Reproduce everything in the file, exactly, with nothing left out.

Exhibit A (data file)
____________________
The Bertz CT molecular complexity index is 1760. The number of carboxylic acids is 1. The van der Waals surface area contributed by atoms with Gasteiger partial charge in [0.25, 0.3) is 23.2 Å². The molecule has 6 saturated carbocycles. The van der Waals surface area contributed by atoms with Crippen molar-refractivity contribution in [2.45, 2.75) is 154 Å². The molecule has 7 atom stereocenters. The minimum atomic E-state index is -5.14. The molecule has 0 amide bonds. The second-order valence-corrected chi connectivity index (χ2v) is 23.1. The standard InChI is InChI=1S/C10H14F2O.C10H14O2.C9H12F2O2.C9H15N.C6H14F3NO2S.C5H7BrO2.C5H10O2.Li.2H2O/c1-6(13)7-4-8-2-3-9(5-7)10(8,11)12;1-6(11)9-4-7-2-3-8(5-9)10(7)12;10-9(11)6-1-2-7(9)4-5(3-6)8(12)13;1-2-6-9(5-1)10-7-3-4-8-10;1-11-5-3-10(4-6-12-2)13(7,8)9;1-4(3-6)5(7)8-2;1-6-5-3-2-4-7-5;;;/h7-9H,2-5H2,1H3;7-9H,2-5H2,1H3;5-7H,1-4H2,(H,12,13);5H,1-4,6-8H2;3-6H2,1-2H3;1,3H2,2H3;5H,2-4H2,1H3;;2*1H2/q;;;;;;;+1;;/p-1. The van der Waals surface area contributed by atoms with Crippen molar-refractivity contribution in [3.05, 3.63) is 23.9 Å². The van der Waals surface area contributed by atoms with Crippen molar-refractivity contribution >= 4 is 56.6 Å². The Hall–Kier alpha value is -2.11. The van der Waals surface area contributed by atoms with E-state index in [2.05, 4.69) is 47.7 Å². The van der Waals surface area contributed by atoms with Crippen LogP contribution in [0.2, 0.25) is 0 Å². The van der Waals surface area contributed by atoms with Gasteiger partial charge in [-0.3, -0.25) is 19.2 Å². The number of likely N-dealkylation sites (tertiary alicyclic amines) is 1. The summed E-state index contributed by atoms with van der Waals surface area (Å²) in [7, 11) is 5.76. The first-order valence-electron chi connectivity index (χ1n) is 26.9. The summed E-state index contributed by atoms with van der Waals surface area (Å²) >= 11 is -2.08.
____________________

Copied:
The Bertz CT molecular complexity index is 1760. The number of carboxylic acids is 1. The van der Waals surface area contributed by atoms with Gasteiger partial charge in [0.25, 0.3) is 23.2 Å². The molecule has 6 saturated carbocycles. The van der Waals surface area contributed by atoms with Crippen molar-refractivity contribution in [2.45, 2.75) is 154 Å². The molecule has 7 atom stereocenters. The minimum atomic E-state index is -5.14. The molecule has 0 amide bonds. The second-order valence-corrected chi connectivity index (χ2v) is 23.1. The standard InChI is InChI=1S/C10H14F2O.C10H14O2.C9H12F2O2.C9H15N.C6H14F3NO2S.C5H7BrO2.C5H10O2.Li.2H2O/c1-6(13)7-4-8-2-3-9(5-7)10(8,11)12;1-6(11)9-4-7-2-3-8(5-9)10(7)12;10-9(11)6-1-2-7(9)4-5(3-6)8(12)13;1-2-6-9(5-1)10-7-3-4-8-10;1-11-5-3-10(4-6-12-2)13(7,8)9;1-4(3-6)5(7)8-2;1-6-5-3-2-4-7-5;;;/h7-9H,2-5H2,1H3;7-9H,2-5H2,1H3;5-7H,1-4H2,(H,12,13);5H,1-4,6-8H2;3-6H2,1-2H3;1,3H2,2H3;5H,2-4H2,1H3;;2*1H2/q;;;;;;;+1;;/p-1. The van der Waals surface area contributed by atoms with Crippen molar-refractivity contribution in [3.05, 3.63) is 23.9 Å². The van der Waals surface area contributed by atoms with Crippen molar-refractivity contribution >= 4 is 56.6 Å². The Hall–Kier alpha value is -2.11. The van der Waals surface area contributed by atoms with E-state index in [2.05, 4.69) is 47.7 Å². The van der Waals surface area contributed by atoms with Crippen LogP contribution in [0.2, 0.25) is 0 Å². The van der Waals surface area contributed by atoms with Gasteiger partial charge in [-0.3, -0.25) is 19.2 Å². The number of likely N-dealkylation sites (tertiary alicyclic amines) is 1. The summed E-state index contributed by atoms with van der Waals surface area (Å²) in [7, 11) is 5.76. The first-order valence-electron chi connectivity index (χ1n) is 26.9. The summed E-state index contributed by atoms with van der Waals surface area (Å²) >= 11 is -2.08.